Hakan Bahcivanci and Selenga Cizmeli married on 11 May
Photo: LaLa La Photo
In 2017, Luxembourg City’s town hall conducted around 380 civil wedding ceremonies, of which 18 were for same sex couples. Delano crashed one of them for a reportage.
Thanks to Luxembourg City’s international demographic, many of the happy couples tying the knot there originally come from abroad, inviting their family and friends over for the occasion.
Turkish nationals Hakan Bahcivanci and Selenga Cizmeli married on 11 May at a brief ceremony at the town hall. “We first thought about having a ceremony at the Turkish embassy but then learned that we had the chance to get married in the town hall,” the software engineer for Amazon told Delano, adding: “We thought that this would be a very interesting experience since all the atmosphere is quite different compared to our country and we also think it is fancy.” Cizmeli, an architect, flew to Luxembourg a few days beforehand for a religious ceremony conducted with an imam in Turkey via Whatsapp before the civil ceremony.
Wedding ceremonies are conducted at the town hall on Wednesdays, Thursdays and Fridays with up to 10, 30-minute ceremonies per day. While, December is reportedly the busiest period for ceremonies, 11 May, the day after a public holiday, also proved popular. Ceremonies were scheduled immediately before and after Bahcivanci and Cizmeli’s wedding. However, the couple was in no rush and used the time before the ceremony to pose for photos in front of the fairy-tale-like backdrop of the town hall building.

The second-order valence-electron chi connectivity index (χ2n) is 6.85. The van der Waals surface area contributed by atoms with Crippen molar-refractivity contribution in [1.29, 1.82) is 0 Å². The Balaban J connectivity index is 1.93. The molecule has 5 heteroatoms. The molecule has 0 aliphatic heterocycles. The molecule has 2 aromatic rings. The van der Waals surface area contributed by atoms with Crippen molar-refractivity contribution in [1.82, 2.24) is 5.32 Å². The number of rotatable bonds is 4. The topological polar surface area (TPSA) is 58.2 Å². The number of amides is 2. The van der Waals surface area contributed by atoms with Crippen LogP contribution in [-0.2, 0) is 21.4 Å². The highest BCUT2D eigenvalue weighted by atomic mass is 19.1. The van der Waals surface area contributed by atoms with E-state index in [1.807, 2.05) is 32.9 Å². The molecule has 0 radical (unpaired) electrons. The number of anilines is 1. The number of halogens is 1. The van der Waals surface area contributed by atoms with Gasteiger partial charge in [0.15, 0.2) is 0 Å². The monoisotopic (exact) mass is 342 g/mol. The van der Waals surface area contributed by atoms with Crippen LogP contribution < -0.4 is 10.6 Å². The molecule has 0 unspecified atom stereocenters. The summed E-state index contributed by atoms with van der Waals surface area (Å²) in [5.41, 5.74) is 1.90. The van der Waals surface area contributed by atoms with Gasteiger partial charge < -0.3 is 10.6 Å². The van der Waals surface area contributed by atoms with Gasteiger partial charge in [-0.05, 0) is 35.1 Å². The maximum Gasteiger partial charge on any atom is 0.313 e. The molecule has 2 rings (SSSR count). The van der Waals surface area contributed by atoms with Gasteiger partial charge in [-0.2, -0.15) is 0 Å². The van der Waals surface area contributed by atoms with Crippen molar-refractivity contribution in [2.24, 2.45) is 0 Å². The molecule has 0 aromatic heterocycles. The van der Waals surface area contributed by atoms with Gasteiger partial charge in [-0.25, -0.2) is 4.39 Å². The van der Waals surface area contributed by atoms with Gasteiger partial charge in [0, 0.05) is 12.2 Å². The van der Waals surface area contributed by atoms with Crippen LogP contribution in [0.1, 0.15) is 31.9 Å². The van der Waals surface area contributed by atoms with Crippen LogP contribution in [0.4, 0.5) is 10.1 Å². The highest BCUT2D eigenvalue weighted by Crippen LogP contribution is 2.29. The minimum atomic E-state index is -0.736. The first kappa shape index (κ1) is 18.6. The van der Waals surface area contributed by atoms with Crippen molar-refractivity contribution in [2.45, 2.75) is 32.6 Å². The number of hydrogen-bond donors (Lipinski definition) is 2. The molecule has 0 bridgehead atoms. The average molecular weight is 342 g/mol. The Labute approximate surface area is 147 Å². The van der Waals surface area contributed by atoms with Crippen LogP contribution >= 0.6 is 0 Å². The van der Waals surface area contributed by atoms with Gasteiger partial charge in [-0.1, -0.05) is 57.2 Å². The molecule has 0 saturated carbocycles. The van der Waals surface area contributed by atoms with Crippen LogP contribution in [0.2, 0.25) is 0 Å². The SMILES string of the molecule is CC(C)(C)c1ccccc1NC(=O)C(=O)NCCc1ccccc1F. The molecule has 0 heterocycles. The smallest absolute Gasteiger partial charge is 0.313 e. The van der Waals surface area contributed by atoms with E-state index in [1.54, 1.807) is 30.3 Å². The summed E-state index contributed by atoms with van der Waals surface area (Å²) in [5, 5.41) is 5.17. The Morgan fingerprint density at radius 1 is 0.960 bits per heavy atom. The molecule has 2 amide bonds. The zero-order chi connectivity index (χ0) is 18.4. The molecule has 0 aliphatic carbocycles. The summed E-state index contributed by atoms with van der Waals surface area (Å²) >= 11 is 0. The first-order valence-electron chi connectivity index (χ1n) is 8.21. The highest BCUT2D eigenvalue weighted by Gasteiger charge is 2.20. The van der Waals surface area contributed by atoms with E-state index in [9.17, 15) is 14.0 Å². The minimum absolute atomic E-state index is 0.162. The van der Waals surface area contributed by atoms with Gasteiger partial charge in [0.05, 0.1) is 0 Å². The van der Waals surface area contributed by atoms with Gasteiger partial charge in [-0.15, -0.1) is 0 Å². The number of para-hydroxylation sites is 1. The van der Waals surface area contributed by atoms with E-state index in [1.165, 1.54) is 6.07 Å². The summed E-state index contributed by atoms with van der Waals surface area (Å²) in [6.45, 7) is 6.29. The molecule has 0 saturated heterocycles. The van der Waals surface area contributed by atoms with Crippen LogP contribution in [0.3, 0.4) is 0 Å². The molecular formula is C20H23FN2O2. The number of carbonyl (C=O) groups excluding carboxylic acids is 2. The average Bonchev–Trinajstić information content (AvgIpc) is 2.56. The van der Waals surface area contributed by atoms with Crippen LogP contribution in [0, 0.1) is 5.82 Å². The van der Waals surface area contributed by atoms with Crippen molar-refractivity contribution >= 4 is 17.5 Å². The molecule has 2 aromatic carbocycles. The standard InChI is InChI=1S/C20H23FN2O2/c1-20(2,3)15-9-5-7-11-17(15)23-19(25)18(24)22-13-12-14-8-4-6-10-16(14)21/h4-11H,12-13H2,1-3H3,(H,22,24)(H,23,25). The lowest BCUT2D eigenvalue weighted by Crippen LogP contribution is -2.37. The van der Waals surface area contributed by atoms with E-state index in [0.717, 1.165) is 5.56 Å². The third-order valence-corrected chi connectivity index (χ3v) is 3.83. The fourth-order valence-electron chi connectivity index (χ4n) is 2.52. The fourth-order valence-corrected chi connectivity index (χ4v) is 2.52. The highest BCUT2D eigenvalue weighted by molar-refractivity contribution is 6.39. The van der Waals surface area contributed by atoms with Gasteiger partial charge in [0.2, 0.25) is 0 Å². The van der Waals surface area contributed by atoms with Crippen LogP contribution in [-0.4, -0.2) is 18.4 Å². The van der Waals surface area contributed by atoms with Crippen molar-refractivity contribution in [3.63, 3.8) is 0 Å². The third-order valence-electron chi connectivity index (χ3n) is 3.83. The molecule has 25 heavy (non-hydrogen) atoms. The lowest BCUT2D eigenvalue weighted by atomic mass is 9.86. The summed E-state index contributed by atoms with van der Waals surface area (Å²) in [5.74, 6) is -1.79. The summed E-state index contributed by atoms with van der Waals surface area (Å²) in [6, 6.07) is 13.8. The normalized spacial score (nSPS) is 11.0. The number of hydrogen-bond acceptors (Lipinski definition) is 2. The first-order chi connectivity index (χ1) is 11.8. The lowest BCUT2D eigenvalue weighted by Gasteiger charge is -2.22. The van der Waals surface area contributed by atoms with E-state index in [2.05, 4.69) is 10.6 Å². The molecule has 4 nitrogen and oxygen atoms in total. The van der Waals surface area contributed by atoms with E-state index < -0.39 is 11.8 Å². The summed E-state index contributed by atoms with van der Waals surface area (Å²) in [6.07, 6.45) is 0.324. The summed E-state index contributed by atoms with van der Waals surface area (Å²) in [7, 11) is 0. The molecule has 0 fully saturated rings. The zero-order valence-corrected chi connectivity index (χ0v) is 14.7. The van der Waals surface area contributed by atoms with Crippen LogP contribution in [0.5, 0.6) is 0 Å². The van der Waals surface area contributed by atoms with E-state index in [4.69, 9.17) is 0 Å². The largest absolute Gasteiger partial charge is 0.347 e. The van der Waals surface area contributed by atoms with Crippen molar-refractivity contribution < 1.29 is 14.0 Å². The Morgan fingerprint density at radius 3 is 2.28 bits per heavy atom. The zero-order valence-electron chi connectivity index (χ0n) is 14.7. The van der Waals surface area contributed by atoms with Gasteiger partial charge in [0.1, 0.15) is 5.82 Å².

The bride and groom eventually moved into the impressive, flower-filled marriage room along with their guests where they were joined by city mayor Lydie Polfer who, exceptionally delivered the ceremony. She was assisted by head of the civil registry office Jules Becker, who has conducted thousands of services during his career, including with members of the grand ducal family, the prime minister and celebrities. While this ceremony ran smoothly, he recalled once meeting a heavily pregnant bride who began to have discomfort during the ceremony. “We were hoping she would not give birth to her baby in the wedding room. Fortunately, she did recover, before the end of the ceremony,” he said.
This Turkish couple’s ceremony was given entirely in English, a language which is proving increasingly popular according to Becker. “Today, the language is more often English than Luxembourgish. Of course French is still in the lead, as many couples are of mixed nationalities,” he said.